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Alaska's Riversong Chef Strikes the Right Chord

September 26, 1996|ANNE Z. COOKE | Cooke is a food and travel writer in Los Angeles

LAKE CREEK, Alaska — The catch of the day at Riversong Lodge is salmon--as it is every day during the season here on the Yentna River in the Alaskan bush. In the kitchen, owner Kirsten Dixon is sharpening her knife, about to fillet a fresh 40-pound king salmon into 6-ounce portions. Her three sous chefs are slicing carrots and oiling parchment paper. It's pushing 80 degrees outside, but Kirsten is all business, working quickly and smoothly, her long brown hair tied back on her neck.

There are 35 hungry guests, after all, lounging on the deck overlooking the Yentna and swapping fish stories in the long twilight. But the wait is worth it. As Carl Dixon, Kirsten's husband, refills wine glasses and spins tales about strange bear encounters, good smells floating from the kitchen confirm that Kirsten, trained at the Cordon Bleu in Paris, is one of Alaska's top chefs.

Now Kirsten hurries to her garden behind the lodge to pick parsley. Herbs sprout like weeds, competing for space with broccoli, carrots, cabbage, snow peas, rhubarb and strawberries. The garden, coaxed to jungle-size by 18 hours of daily sunlight, supplies salads and most vegetable dishes. The moose and caribou that Carl hunted the previous winter are butchered and stored in the freezer.

Some of Kirsten's ingredients--halibut, shrimp, crab, salmon and trout--are native to Alaskan waters. Mushrooms, blueberries, raspberries and currants she finds near the lodge. Staples--beef, flour for fresh-baked bread, oranges, lemons, milk, butter, salt and sugar--come from Anchorage the same way the guests do, by floatplane.

Riversong Lodge has come a long way since 1984, when the Dixons bought a one-room log cabin on prime salmon waters and served chili and burgers to passing fishermen. Their two toddlers are now teenagers, nine guest cabins surround the rustic log lodge, and Riversong is as famous for its cuisine as for top-flight salmon sportfishing.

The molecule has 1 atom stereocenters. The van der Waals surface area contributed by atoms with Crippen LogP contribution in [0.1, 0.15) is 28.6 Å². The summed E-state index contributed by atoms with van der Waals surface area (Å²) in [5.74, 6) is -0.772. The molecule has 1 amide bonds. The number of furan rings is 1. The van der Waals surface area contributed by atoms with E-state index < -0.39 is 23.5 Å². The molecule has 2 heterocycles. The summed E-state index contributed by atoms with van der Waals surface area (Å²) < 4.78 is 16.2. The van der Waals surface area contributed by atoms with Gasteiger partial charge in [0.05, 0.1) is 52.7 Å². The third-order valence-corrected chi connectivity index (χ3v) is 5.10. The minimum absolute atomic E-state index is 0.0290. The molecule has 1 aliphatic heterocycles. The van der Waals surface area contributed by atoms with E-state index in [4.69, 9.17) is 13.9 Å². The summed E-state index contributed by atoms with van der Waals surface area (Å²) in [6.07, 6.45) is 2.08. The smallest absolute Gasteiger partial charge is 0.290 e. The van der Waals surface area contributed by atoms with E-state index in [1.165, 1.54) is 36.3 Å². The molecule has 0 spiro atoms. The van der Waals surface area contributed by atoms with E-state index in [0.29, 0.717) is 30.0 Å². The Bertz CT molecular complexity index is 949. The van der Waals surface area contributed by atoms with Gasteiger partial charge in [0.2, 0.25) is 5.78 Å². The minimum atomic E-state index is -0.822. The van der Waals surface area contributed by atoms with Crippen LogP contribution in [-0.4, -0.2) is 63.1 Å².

The inevitable result--"The Riversong Lodge Cookbook" (Alaska Northwest Books, 1993)--showcases a sampling of Kirsten's regional cookery. Although some dishes are typically Alaskan, most use ingredients found in all grocery stores. When they aren't, she suggests a substitute. Beef for moose, for example, or blueberries for wild currants.

Although these dishes look elegant when served, they're easy to prepare. And they're hearty. As she warns her readers, Alaskan cookery is "country food for hard-working people."


Parchment paper

Canola oil

4 skinless salmon fillets (6 ounces each)

1 large carrot, cut in thin strips

1 leek, white part only, cut in thin strips

2 tablespoons mirin (Japanese sweetened rice wine)

2 teaspoons sesame oil

2 tablespoons soy sauce

2 tablespoons lemon juice

2 tablespoons sesame seeds

Cut parchment (not wax) paper into 4 (10-inch) squares and coat insides with canola oil. Place 1 fillet on center of each paper and top with equal portions of carrot and leek.

Mix together mirin, sesame oil, soy sauce and lemon juice. Drizzle sauce over fish, then sprinkle with sesame seeds. Fold sides of paper over fish, tucking in sides and joining top in several folds so juices won't leak out.

Add about 1 inch water to fish steamer, roasting pan or other deep container with lid and bring water to boil. Place paper packets on raised rack (not in the water). Cover and steam 8 minutes. Place individual packets on plates and remove paper to serve. (Packets can be prepared ahead of time and cooked just before serving.)

Makes 4 servings.

Each serving contains about:

393 calories; 622 mg sodium; 90 mg cholesterol; 26 grams fat; 10 grams carbohydrates; 30 grams protein; 0.65 grams fiber.


6 strips bacon

2 to 3 pounds moose meat or beef, cut into 1-inch cubes

3 tablespoons flour

Salt, pepper

1 large onion, chopped

2 cloves garlic, minced

2 cups dry red wine

1 cup beef stock, (canned is fine)

3 tablespoons brandy

1/2 teaspoon dried thyme

1/2 teaspoon dried marjoram

1/2 orange

Whole cloves

2 tablespoons butter

3 large carrots, coarsely chopped

1/2 pound large mushrooms, quartered

Cook bacon in large oven-proof casserole until browned and crisp. Remove to paper towel and set aside.

Dredge meat in flour and salt and pepper to taste. Brown, stirring, in bacon drippings 10 minutes. Break cooked bacon strips into thirds and combine with onion, garlic, wine, beef stock, brandy, thyme and marjoram. Add to meat mixture and stir over medium heat until thickened and bubbly, about 10 minutes.

Stud outside of orange with cloves and tuck into meat mixture. Bake, covered, at 350 degrees 2 hours (moose meat requires a little longer cooking time).

Melt butter in large skillet. Add carrots and mushrooms and cook until tender, 10 minutes. When stew meat is done, mix vegetables into meat to coat with gravy. Cover and cook 5 minutes longer. Discard orange before serving.

Makes 4 servings.

Each serving contains about:

993 calories; 718 mg sodium; 198 mg cholesterol; 70 grams fat; 20 grams carbohydrates; 45 grams protein; 1.22 grams fiber.

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